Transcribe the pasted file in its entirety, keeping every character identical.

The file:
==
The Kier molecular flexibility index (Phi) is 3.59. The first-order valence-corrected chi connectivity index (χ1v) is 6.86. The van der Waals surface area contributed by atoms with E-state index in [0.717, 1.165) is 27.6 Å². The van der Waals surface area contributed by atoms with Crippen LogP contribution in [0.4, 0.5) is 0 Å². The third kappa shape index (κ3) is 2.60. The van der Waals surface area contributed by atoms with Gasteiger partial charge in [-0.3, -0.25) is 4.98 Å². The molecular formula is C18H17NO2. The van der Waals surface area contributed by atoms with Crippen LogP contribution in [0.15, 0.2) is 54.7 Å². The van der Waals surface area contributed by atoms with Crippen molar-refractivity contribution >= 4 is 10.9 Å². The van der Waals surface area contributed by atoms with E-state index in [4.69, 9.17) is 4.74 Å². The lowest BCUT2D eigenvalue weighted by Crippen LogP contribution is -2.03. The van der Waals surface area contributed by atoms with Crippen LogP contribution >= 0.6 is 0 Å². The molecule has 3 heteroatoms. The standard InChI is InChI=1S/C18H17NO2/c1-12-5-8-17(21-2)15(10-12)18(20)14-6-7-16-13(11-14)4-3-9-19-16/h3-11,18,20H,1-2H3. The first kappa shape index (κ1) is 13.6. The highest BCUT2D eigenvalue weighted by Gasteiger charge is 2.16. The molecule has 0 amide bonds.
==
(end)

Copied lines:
The Kier molecular flexibility index (Phi) is 3.59. The first-order valence-corrected chi connectivity index (χ1v) is 6.86. The van der Waals surface area contributed by atoms with E-state index in [0.717, 1.165) is 27.6 Å². The van der Waals surface area contributed by atoms with Crippen LogP contribution in [0.4, 0.5) is 0 Å². The third kappa shape index (κ3) is 2.60. The van der Waals surface area contributed by atoms with Gasteiger partial charge in [-0.3, -0.25) is 4.98 Å². The molecular formula is C18H17NO2. The van der Waals surface area contributed by atoms with Crippen LogP contribution in [0.15, 0.2) is 54.7 Å². The van der Waals surface area contributed by atoms with Crippen molar-refractivity contribution >= 4 is 10.9 Å². The van der Waals surface area contributed by atoms with E-state index in [4.69, 9.17) is 4.74 Å². The lowest BCUT2D eigenvalue weighted by Crippen LogP contribution is -2.03. The van der Waals surface area contributed by atoms with Crippen LogP contribution >= 0.6 is 0 Å². The molecule has 3 heteroatoms. The standard InChI is InChI=1S/C18H17NO2/c1-12-5-8-17(21-2)15(10-12)18(20)14-6-7-16-13(11-14)4-3-9-19-16/h3-11,18,20H,1-2H3. The first kappa shape index (κ1) is 13.6. The highest BCUT2D eigenvalue weighted by Gasteiger charge is 2.16. The molecule has 0 amide bonds.